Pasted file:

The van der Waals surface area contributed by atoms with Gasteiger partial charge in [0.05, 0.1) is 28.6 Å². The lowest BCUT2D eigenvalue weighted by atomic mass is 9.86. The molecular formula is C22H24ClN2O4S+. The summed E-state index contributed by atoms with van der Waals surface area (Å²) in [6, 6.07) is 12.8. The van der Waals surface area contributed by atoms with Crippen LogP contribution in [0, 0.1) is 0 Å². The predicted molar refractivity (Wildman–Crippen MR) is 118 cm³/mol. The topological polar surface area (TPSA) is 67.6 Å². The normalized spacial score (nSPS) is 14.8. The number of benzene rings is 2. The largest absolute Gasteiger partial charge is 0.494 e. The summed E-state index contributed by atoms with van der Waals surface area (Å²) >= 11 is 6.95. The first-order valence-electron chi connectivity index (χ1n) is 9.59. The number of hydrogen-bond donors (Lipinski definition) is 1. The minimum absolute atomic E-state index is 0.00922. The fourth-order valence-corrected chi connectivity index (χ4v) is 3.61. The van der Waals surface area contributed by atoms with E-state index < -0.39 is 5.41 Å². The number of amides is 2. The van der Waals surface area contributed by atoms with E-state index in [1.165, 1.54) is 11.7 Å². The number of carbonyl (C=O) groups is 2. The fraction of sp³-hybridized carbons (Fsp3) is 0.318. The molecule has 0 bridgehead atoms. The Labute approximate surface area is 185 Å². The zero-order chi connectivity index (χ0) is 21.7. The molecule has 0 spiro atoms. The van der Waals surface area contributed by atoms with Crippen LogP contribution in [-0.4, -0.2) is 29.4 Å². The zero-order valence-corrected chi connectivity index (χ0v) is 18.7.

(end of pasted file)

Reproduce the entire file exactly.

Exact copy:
The van der Waals surface area contributed by atoms with Gasteiger partial charge in [0.05, 0.1) is 28.6 Å². The lowest BCUT2D eigenvalue weighted by atomic mass is 9.86. The molecular formula is C22H24ClN2O4S+. The summed E-state index contributed by atoms with van der Waals surface area (Å²) in [6, 6.07) is 12.8. The van der Waals surface area contributed by atoms with Crippen LogP contribution in [0, 0.1) is 0 Å². The predicted molar refractivity (Wildman–Crippen MR) is 118 cm³/mol. The topological polar surface area (TPSA) is 67.6 Å². The normalized spacial score (nSPS) is 14.8. The number of benzene rings is 2. The largest absolute Gasteiger partial charge is 0.494 e. The summed E-state index contributed by atoms with van der Waals surface area (Å²) >= 11 is 6.95. The first-order valence-electron chi connectivity index (χ1n) is 9.59. The number of hydrogen-bond donors (Lipinski definition) is 1. The minimum absolute atomic E-state index is 0.00922. The fourth-order valence-corrected chi connectivity index (χ4v) is 3.61. The van der Waals surface area contributed by atoms with E-state index < -0.39 is 5.41 Å². The number of amides is 2. The van der Waals surface area contributed by atoms with E-state index in [1.165, 1.54) is 11.7 Å². The number of carbonyl (C=O) groups is 2. The fraction of sp³-hybridized carbons (Fsp3) is 0.318. The molecule has 0 bridgehead atoms. The Labute approximate surface area is 185 Å². The zero-order chi connectivity index (χ0) is 21.7. The molecule has 0 spiro atoms. The van der Waals surface area contributed by atoms with Crippen LogP contribution in [-0.4, -0.2) is 29.4 Å². The zero-order valence-corrected chi connectivity index (χ0v) is 18.7.